Group Raises Dough to Help the Hungry

Sarah Mazer ’19, Staff Writer

Dickinson’s Challah for Hunger chapter will sell its first challah loaves of the season on Friday, Oct. 30 to raise money for food banks and collection centers.

Challah for Hunger is a national organization with the mission to “bring people together to bake and sell challah in an effort to raise money and awareness for social justice causes,” according to their website.

Michelle Orden ’17 and Yael Farber ’17 brought the organization to Dickinson last year and the chapter is currently led by Sarah Kleine ’16. The first baking event was held on Wednesday, Oct. 28 in preparation for Friday’s bake sale, which will be the first of the club’s five selling dates this semester.

According to Kleine, the club made several operational changes from last year. This year, instead of making the Challah dough themselves, the club will be purchasing the dough from a kosher bakery in Carlisle.

Getting pre-made dough allows “fun without any baking drama,” Kleine said. Club members only have to braid the challah and add in extra treats such as chocolate chips. Kleine will also lead an afternoon yoga session while the dough rises for all who wish to join.

The funds raised at the bake sales will be donated to MAZON: The Jewish Response to Hunger, and Project Share in Carlisle.

Orden was inspired to bring Challah to Hunger to Dickinson after participating in a service-learning trip in Israel in the summer of 2014. While in Israel, Orden spent the beginning of her trip working at Be’re Sova, a soup kitchen that provides nutritious hot meals to the people of the community. Orden and her group eventually had to move to a city further away from the Gaza Strip due to escalating violence between Israel and Hamas.

“Although my work at Be’er Sova was cut short due to our relocation, my time there was meaningful and led me to concentrate on community service in food security at Dickinson,” Orden said. She “learned a lot about what it means to come together as a community, which is exactly what [she] wanted to bring back to Dickinson’s campus through Challah for Hunger.”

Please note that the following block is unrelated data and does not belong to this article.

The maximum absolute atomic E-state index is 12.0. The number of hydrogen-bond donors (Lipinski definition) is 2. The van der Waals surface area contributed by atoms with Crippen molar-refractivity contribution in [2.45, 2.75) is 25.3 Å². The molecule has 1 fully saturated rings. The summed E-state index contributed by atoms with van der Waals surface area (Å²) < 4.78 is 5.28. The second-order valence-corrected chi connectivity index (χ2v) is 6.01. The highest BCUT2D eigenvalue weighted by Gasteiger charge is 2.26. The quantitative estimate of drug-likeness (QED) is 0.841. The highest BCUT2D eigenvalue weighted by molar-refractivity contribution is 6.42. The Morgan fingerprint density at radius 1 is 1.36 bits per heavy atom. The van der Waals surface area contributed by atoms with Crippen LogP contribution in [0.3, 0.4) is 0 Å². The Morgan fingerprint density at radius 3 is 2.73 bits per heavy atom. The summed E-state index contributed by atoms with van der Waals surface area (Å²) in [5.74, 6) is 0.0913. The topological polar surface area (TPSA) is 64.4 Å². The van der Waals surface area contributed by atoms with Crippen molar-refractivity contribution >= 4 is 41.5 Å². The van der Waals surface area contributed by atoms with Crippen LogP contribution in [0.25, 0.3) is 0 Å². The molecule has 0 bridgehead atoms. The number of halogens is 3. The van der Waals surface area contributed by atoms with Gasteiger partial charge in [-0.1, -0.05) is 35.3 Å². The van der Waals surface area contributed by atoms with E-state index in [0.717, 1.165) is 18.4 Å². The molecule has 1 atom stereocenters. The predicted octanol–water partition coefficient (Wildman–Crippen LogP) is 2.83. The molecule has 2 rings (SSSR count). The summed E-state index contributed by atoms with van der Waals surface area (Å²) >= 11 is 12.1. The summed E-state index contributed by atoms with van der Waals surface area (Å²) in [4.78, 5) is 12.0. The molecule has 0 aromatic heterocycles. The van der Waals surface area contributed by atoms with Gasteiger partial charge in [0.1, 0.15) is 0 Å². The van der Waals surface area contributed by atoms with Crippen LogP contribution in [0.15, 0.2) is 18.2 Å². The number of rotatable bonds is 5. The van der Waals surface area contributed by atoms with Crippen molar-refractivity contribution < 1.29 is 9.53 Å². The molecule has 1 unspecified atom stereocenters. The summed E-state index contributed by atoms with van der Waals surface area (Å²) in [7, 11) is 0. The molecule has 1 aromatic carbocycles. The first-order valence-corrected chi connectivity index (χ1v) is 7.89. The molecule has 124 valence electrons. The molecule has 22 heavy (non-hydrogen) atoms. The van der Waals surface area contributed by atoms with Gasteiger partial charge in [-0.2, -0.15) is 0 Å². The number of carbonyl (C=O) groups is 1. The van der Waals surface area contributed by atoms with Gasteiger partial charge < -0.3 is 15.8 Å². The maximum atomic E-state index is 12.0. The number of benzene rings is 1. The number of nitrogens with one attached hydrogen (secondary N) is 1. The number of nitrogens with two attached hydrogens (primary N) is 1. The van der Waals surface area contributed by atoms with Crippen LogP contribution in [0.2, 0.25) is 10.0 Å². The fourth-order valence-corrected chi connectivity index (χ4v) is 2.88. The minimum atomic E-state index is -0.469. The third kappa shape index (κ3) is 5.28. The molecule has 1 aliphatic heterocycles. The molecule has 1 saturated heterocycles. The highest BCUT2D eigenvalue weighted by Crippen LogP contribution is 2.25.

The remainder of her service, where she cleaned out bomb shelters in Yerucham so that the people had a safe refuge when bomb sirens went off, also inspired Farber to help organize a Challah for Hunger chapter at Dickinson.

Challah for Hunger is excited for the club to resume this fall and hopes for a successful second year. Orden credits the support of Farber, Edward Merwin, associate professor of religion and the director of the Asbell Center and Lori Loudon, administrative assistant for the Asbell Center, for the success of the club’s first year.

“I love seeing students from different parts of the Dickinson community come together and work towards something really special. It is rewarding to see something that started off campus over a year ago continue to flourish today,” Orden said.

Members of the Dickinson community can support the club by purchasing challah on select Friday’s in the HUB and by volunteering to bake in the Asbell center. The club does not require a regular commitment, and anyone is welcome to join them during baking dates.